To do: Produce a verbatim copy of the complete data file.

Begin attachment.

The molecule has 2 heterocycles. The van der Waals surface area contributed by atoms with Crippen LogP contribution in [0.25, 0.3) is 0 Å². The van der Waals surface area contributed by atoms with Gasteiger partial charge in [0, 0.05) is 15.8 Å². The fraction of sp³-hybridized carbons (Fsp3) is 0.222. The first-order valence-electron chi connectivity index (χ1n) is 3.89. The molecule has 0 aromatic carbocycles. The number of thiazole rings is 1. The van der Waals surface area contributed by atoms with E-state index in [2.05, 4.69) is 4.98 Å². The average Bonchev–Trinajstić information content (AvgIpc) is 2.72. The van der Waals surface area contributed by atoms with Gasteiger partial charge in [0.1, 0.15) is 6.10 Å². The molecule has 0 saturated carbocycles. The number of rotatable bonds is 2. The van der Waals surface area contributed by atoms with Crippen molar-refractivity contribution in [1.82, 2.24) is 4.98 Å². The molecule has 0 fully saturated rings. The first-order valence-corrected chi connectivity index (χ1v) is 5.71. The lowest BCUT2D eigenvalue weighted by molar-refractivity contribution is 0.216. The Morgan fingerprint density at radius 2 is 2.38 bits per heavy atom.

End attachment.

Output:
The molecule has 2 heterocycles. The van der Waals surface area contributed by atoms with Crippen LogP contribution in [0.25, 0.3) is 0 Å². The van der Waals surface area contributed by atoms with Gasteiger partial charge in [0, 0.05) is 15.8 Å². The fraction of sp³-hybridized carbons (Fsp3) is 0.222. The first-order valence-electron chi connectivity index (χ1n) is 3.89. The molecule has 0 aromatic carbocycles. The number of thiazole rings is 1. The van der Waals surface area contributed by atoms with E-state index in [2.05, 4.69) is 4.98 Å². The average Bonchev–Trinajstić information content (AvgIpc) is 2.72. The van der Waals surface area contributed by atoms with Gasteiger partial charge in [0.1, 0.15) is 6.10 Å². The molecule has 0 saturated carbocycles. The number of rotatable bonds is 2. The van der Waals surface area contributed by atoms with Crippen molar-refractivity contribution in [1.82, 2.24) is 4.98 Å². The molecule has 0 fully saturated rings. The first-order valence-corrected chi connectivity index (χ1v) is 5.71. The lowest BCUT2D eigenvalue weighted by molar-refractivity contribution is 0.216. The Morgan fingerprint density at radius 2 is 2.38 bits per heavy atom.